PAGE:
DEADWOOD, S.D. (KELO) — The persistent problem of people younger than age 21 who are on gambling floors in Deadwood casinos could lead to tighter rules from the South Dakota Commission on Gaming.
The commission on Wednesday directed its staff to do a review and bring any proposed changes to the December 14 meeting.
“I think it’s time we probably address some of those issues,” said the commission’s chair, Karen Wagner of Belle Fourche.
The commission also wants a report on changes that casinos have made in recent months, such as installing more signs and adding employees who check IDs at casino entrances and walk the floors in gambling areas.
Susan Christian, the commission’s executive secretary, said there is ambiguity in the anti-loitering rule that leads to friction between her office’s agents and casinos. “What’s loitering to you may not be loitering to me,” she said.
Christian also said a 1998 rule allowing remote monitoring of gambling areas could be updated. She said casinos back then had at most three gambling rooms and 90 machines. Now some have many more rooms and machines and, in some cases, are in more than one building.
Casino representatives met with the commission’s staff on August 18 to discuss the need for more enforcement.
Various casino representatives told the commission Wednesday they’ve since added employees to check IDs and patrol the gambling floors.
Christian said she’s seen “a big swing” toward more signage and some casinos have reworked their floor designs to add tables and chairs where people can wait outside the gambling areas.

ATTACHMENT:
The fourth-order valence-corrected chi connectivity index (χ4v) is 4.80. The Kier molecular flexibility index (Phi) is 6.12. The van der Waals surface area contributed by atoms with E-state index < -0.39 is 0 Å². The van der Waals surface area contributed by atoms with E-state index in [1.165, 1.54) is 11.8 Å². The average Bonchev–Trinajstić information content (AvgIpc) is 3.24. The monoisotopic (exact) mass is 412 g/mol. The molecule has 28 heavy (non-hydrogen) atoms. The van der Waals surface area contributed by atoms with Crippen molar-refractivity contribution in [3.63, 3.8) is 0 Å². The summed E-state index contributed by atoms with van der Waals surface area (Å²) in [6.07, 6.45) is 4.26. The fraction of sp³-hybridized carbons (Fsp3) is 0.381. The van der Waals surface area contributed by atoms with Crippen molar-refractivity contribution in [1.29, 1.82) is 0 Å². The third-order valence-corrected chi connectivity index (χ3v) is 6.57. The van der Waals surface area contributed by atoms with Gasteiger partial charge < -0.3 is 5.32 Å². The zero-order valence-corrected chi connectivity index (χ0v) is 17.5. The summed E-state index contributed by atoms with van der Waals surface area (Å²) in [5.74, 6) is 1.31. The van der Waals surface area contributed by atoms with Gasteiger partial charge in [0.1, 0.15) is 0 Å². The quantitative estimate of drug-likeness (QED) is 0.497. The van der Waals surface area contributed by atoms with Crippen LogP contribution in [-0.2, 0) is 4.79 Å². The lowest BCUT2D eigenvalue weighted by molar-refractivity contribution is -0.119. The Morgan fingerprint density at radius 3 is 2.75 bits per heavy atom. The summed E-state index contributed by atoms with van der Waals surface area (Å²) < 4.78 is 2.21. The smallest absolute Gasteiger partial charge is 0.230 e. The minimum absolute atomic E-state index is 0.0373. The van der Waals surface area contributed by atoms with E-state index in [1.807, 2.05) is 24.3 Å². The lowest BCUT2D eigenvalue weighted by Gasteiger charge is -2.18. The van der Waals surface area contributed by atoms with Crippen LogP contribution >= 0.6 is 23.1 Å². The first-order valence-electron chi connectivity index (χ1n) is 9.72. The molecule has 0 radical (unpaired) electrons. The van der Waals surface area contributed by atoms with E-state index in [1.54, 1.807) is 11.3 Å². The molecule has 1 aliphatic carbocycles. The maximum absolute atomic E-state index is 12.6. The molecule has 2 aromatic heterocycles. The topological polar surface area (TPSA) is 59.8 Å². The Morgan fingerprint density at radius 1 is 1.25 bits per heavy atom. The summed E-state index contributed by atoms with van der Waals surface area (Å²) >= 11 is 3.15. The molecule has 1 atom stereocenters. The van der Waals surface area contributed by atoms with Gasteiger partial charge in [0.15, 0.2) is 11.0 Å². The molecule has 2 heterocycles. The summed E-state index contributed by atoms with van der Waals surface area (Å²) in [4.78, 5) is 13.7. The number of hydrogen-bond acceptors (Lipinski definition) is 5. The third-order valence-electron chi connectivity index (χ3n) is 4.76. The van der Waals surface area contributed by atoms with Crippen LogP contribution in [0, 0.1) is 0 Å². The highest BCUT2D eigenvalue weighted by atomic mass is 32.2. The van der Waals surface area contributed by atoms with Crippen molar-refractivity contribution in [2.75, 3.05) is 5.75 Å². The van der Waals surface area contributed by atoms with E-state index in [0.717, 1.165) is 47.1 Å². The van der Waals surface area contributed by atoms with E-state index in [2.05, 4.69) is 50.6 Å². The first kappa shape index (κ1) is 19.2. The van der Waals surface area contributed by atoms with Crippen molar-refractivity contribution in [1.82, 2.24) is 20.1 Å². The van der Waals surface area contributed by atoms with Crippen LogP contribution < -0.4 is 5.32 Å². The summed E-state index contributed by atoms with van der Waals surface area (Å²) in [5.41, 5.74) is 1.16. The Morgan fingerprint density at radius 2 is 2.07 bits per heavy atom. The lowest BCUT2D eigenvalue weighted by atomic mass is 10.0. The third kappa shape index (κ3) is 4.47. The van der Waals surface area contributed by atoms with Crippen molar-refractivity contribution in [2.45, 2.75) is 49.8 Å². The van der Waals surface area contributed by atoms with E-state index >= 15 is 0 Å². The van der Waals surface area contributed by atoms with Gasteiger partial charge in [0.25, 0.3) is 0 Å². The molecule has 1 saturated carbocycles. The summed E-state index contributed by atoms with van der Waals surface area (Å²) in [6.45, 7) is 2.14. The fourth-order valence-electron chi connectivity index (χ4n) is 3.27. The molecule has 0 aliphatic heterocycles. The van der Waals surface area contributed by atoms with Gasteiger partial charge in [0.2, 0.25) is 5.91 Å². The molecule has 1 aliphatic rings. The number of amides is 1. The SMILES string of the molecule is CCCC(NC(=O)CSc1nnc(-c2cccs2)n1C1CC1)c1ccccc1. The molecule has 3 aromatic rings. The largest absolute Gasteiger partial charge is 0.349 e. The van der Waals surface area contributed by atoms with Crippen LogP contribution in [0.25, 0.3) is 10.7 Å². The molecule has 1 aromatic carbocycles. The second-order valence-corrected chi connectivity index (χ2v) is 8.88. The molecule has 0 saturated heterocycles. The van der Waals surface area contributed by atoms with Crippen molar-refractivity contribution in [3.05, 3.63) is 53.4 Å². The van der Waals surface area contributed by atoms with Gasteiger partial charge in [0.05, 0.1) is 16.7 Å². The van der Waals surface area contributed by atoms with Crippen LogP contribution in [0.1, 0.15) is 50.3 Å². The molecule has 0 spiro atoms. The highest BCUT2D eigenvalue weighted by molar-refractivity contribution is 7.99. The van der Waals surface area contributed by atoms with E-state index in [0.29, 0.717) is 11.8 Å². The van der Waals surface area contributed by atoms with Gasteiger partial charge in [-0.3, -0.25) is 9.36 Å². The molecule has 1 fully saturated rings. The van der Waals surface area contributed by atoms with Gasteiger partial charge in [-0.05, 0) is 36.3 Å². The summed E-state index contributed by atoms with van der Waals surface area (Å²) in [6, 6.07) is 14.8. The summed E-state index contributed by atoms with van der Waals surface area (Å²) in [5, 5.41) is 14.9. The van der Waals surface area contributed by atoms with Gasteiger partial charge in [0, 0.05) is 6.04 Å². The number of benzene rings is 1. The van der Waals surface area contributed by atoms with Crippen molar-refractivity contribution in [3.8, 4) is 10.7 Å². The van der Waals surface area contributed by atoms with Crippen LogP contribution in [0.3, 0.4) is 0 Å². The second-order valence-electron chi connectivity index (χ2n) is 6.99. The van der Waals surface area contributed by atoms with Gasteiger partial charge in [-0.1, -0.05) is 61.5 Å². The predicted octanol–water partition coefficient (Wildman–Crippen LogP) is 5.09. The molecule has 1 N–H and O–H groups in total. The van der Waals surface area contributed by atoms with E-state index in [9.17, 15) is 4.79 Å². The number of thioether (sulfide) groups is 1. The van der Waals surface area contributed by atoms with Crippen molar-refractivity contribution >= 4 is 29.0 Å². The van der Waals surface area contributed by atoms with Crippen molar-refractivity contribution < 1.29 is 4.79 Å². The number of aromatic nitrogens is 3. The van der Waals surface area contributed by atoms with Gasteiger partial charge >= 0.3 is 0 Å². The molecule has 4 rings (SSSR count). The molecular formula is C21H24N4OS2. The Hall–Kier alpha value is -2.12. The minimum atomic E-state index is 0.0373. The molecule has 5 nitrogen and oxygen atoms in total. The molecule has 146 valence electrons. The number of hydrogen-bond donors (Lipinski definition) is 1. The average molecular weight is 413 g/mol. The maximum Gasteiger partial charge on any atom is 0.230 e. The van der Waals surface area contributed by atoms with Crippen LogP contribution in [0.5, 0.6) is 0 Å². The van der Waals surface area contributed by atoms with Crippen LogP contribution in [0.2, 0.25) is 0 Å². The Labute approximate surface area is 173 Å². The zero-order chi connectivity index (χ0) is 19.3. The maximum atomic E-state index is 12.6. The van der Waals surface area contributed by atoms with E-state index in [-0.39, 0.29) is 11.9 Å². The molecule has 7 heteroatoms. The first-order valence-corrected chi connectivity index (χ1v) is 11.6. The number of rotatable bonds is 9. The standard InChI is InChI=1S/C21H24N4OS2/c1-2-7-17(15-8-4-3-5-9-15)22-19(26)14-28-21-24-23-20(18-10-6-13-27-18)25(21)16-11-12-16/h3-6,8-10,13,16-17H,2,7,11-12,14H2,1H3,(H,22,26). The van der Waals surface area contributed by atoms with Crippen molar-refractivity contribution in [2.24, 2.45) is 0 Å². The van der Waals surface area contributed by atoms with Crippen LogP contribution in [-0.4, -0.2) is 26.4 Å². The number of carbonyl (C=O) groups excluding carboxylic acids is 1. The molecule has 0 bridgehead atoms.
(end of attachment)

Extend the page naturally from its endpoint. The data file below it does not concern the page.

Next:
While casinos’ employees have been good about checking IDs for people ordering alcohol, Christian said she hasn’t seen enforcement to the same degree for people who are gambling.
Commissioner Harry Christianson of Rapid City, who previously had an ownership stake in a Deadwood casino business, said there’s a difference in the “point of sale” between needing to check an ID for alcohol and having to enforce the age-21 requirement for every slot machine or table game.
Christianson suggested age-enforcement training for casino employees, similar to what’s used in the alcohol industry. He said the training could be a condition of licensure. Deadwood casinos have about 1,400 people with support licenses and about 200 people with higher-level key licenses.
More than 200 people are signed up for a free ID-enforcement class with the Deadwood police department in October that’s open to anyone.
Commissioner Karl Fischer of Pierre recalled getting ID’d, at age 71, when he ordered a drink in an airport bar. “We need to get a handle on this,” Fischer said. “It’s a serious thing, people. We need to pay attention to it. If the help feels uncomfortable, that’s what they’re getting paid for.”